How Phillies, Rays have evolved six years after World Series showdown

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Six years is a baseball half-life. It is enough time for a rookie to become an in-his-prime free agent. It is enough time for an in-his-prime free agent to become an over-the-hill veteran. It is enough time for the league's very best teams to become among the very worst.

Six years ago, in 2008, the Tampa Bay Rays met the Philadelphia Phillies in the World Series. Although the series lasted just five games, it was a memorable affair. Three of the games were decided by one run, and another by two. Game 5, which turned out to be the clincher for the Phillies, took three days. It started on Monday, Oct. 27. It was suspended due to torrential rain after the top of the sixth inning with the score tied at two, and it wasn't resumed until Wednesday, Oct. 29, when the Phillies finally won 4-3.

Anyone who paid attention to the series could sense that both clubs promised to be successful for years to come, and that turned out to be true. The Rays had winning seasons in each of the next five years, won 90 or more games in the latter four of them and reached the postseason three more times. The Phillies made the World Series again in 2009 as part of a run of five straight NL East titles, the last of which came in 2011, when they won a franchise-best 102 games. This season's results have been unusually painful, however. Tampa Bay, at 28-46, has the worst record in baseball. Philadelphia, meanwhile, is tied for the league's seventh-worst record at 32-38, and it climbed so high only after a surprising three-game sweep of the Braves this week.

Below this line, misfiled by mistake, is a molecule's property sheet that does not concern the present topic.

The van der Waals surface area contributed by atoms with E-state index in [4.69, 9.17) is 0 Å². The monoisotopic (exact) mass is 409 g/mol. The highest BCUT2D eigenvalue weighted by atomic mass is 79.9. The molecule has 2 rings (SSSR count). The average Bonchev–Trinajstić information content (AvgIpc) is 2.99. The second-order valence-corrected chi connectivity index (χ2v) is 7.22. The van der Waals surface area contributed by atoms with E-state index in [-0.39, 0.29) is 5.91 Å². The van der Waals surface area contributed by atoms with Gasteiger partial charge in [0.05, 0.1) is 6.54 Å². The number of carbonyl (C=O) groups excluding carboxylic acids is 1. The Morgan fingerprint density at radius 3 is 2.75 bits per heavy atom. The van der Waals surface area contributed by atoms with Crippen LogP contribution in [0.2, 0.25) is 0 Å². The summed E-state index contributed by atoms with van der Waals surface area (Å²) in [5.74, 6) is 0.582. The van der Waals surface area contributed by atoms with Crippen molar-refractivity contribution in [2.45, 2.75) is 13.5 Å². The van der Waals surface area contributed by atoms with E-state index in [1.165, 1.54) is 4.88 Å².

An examination of the ways in which the clubs have conducted themselves since that World Series meeting six years ago reveals organizations that have arrived at similar places despite nearly diametrically opposed philosophies, as well as organizations that can expect futures that promise to be very different.

The Rays' front office is among baseball's most progressive, and has aggressively turned over its roster in its quest to stay competitive while annually fielding one of the game's lowest payrolls. Just three members of the club's '08 World Series roster are still with Tampa Bay: Evan LongoriaDavid Price and Ben Zobrist. (A fourth, reliever Grant Balfour, returned as a free agent this season, though as Balfour currently has a 5.93 ERA the club likely wishes he hadn't.)

The Rays' struggles this year can likely be attributed to fortune, more than anything. Yes, maintaining a pipeline of young talent has gotten more difficult since they stopped having top draft picks every year. Their once loaded farm system had a single entry on this spring's Baseball America Top 100 prospects list, Jake Odorizzi (No. 67). On a major league level, though, if the Rangers are currently baseball's unluckiest club, Tampa Bay is second. Three-fifths of its projected rotation -- Alex CobbJeremy Hellickson and Matt Moore -- has missed much or all of the season due to injury. The man who was supposed to be the team's second-best offensive player, 2013 American League Rookie of the Year Wil Myers, was lost for two months at the end of May after fracturing his wrist when he collided in the outfield with teammate Desmond Jennings.